College Students Behind Bars

We can redeem young lives by starting with changes to the Federal student aid program. We need to be helping prisoners get back on their feet, reducing spending by decreasing recidivism, and building more engaged members of society out of former criminals.
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College is more expensive than buying a new Mustang every year for four years. As a student in the midst of finishing my bachelors' degree, I cannot express how incredibly thankful I am for Federal Student Aid; attending school at a private university in New York city is the epitome of over-the-top college expense. My tuition alone is $40,400. My university, The New School, has generously granted me $26,100 in scholarships, but I'm only able to take out so many federal loans to make up for the gap. As someone who pays for her own tuition, the Federal Pell Grant program is the five thousand dollar difference that makes my education possible. This is true for many self-funding students; I am one of millions of students who truly could not be in college if it weren't for the funding provided by my university and FAFSA.

The cost of college is incredibly high, generally averaging $22,958 per year at a public four-year university. Political debates from all points of view emphasize the importance of an affordable education. In the midst of these debates, however, a significant portion of the population of American young people in desperate need of an education is completely ruled out of the conversation: student prisoners.

For many young adults in prison an education is nearly impossible to attain because existing policies prevent prisoners from being eligible for financial aid, but some programs are being launched to fix this dire situation. The Newark State Prison recently implemented something called a Second Chance Pell Pilot Program; this will provide financial aid to student prisoners. While the program just began, it is causing a ripple in policy discussion. As of now, an incarcerated student in a federal or state prison is not eligible for federal student loans, or Federal Pell Grants. Nor is he or she able to get federal work-study funding, or any other form of federal education funding.

In fact, the Restoring Education And Learning Act of 2015, was introduced this past summer, does exactly that. The Act would amend the Higher Education Act by removing title four, which prohibits prisoners from being eligible for financial student aid.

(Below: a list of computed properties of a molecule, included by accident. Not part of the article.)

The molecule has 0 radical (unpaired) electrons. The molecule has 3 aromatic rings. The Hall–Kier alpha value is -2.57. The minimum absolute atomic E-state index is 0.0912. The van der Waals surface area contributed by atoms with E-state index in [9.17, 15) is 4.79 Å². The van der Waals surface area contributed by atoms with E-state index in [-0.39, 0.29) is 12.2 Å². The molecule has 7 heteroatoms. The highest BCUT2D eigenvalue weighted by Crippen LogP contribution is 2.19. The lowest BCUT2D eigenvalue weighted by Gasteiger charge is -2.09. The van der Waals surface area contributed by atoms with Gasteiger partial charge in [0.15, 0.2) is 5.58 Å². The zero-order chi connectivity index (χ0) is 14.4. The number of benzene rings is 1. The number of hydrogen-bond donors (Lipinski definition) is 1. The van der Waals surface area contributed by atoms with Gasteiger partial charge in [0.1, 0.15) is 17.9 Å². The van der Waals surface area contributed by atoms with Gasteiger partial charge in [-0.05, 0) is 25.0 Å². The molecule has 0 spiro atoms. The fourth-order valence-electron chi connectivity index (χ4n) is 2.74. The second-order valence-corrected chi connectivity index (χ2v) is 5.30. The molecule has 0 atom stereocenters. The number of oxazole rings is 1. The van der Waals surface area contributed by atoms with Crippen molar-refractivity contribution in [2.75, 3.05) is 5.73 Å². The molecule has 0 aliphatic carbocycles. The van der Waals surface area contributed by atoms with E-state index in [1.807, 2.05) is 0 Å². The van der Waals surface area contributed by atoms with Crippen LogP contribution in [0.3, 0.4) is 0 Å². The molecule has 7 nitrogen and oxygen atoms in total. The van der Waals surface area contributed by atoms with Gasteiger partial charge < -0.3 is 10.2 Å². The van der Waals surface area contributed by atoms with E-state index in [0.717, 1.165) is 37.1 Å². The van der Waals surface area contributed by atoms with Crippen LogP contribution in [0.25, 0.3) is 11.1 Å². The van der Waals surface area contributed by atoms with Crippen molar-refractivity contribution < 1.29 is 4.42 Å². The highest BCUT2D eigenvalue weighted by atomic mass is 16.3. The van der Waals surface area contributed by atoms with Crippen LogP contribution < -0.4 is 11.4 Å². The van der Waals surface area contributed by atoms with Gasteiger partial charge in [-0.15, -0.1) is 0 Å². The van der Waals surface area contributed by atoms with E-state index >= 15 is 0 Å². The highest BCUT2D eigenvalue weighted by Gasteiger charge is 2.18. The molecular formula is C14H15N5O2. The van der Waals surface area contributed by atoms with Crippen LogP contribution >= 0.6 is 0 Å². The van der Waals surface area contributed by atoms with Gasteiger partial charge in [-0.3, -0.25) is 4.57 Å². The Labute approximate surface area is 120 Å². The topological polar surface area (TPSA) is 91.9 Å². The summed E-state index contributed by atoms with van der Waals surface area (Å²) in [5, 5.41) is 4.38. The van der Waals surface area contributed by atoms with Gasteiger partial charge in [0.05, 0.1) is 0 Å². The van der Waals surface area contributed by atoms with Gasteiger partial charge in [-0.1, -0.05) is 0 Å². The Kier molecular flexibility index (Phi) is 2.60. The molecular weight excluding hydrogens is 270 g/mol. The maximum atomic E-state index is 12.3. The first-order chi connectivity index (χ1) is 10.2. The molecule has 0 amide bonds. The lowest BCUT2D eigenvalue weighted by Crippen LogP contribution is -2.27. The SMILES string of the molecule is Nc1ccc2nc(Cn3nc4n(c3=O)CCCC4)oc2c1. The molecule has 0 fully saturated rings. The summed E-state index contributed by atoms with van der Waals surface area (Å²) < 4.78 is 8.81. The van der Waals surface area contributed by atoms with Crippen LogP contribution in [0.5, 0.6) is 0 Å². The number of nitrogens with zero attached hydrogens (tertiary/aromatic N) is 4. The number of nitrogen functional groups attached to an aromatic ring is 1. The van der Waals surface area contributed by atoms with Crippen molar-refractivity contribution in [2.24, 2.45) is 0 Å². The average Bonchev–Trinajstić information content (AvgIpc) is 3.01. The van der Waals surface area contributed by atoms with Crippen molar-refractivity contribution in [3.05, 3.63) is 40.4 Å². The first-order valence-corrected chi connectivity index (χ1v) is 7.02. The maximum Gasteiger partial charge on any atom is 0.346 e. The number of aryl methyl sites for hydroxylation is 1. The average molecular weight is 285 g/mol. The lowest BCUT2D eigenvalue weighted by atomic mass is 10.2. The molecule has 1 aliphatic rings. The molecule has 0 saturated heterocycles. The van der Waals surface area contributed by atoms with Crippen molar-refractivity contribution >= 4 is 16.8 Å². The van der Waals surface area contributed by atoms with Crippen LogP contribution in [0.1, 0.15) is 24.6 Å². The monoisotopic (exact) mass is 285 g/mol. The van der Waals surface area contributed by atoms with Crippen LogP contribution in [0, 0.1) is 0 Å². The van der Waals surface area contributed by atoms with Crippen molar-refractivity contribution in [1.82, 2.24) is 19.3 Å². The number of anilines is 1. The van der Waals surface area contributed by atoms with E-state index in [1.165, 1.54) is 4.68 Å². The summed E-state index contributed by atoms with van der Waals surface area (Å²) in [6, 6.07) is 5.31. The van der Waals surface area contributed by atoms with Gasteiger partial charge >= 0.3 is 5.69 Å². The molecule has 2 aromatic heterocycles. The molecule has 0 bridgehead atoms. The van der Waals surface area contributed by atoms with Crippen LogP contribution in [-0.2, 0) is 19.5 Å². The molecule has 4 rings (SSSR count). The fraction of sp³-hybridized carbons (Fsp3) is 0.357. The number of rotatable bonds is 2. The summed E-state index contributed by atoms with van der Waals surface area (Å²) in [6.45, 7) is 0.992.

Opponents of the bill believe that federal grant programs are privileges, to which criminals have waved goodbye upon incarceration. From their perspective it feels wrong to give money to imprisoned students when so many non-imprisoned students fail to qualify for financial aid as it is, but while it may seem counter-intuitive to provide college funding to someone being punished by the prison system, this funding would actually be a more cost-effective solution in the long run, and actually benefit society.

The job market is difficult for all American young people, and stats show that the higher the educational level of an individual, the less likely he or she is to become unemployed. The value of education in relation to employment is especially important to people in the prison system, because it is even more difficult for them to find jobs after establishing criminal records. When prisoners are released into the "real world" it's much easier for them to adjust to life outside by getting jobs, but often they can't.

It's not surprising then, given their lack of educational opportunities, that about two out of three inmates sadly return to prison within three years of having been released; this recidivism is expensive, and the average inmate costs about $31,000 per year. Compare this figure to the cost of a Pell Grant, for which the highest award is only $5,775 per school year. If we can reduce the number of people returning to prison by paying for their education when they're in financial need, we can reduce the number of people for whom taxpayers are paying far more to re-incarcerate. Once a freed inmate gets a job, he or she starts contributing to everyone's tax revenue. This "virtuous cycle" will help save the state a lot of money in the long run -- even though it will drain profits from those who benefit from building and filling the prison system.

This is about more than just money, however; this is about rebuilding former criminals into functioning members of a better society. After all, isn't that what prisons are supposed to do? Studies show that those who have had a higher education are more likely than their peers to do volunteer work, vote and donate blood, among other contributions. Educating prisons is far better solution to social ills than throwing people into prisons for merely punitive. By helping to fund college education for student prisoners, we'd be investing into socially engaged citizens.

Thus programs such as the Second Change Pell Pilot Program are an amazing first step at accomplishing these goals; Pell Grants, and other forms of federal funding need to be available to students regardless of their criminal status. We can redeem young lives by starting with changes to the Federal student aid program. We need to be helping prisoners get back on their feet, reducing spending by decreasing recidivism, and building more engaged members of society out of former criminals. The Restoring Education and Learning act does all of this. There are so many young people in prison due to minor misdemeanors, and with the given inequalities the least we can do is offer them a second chance.

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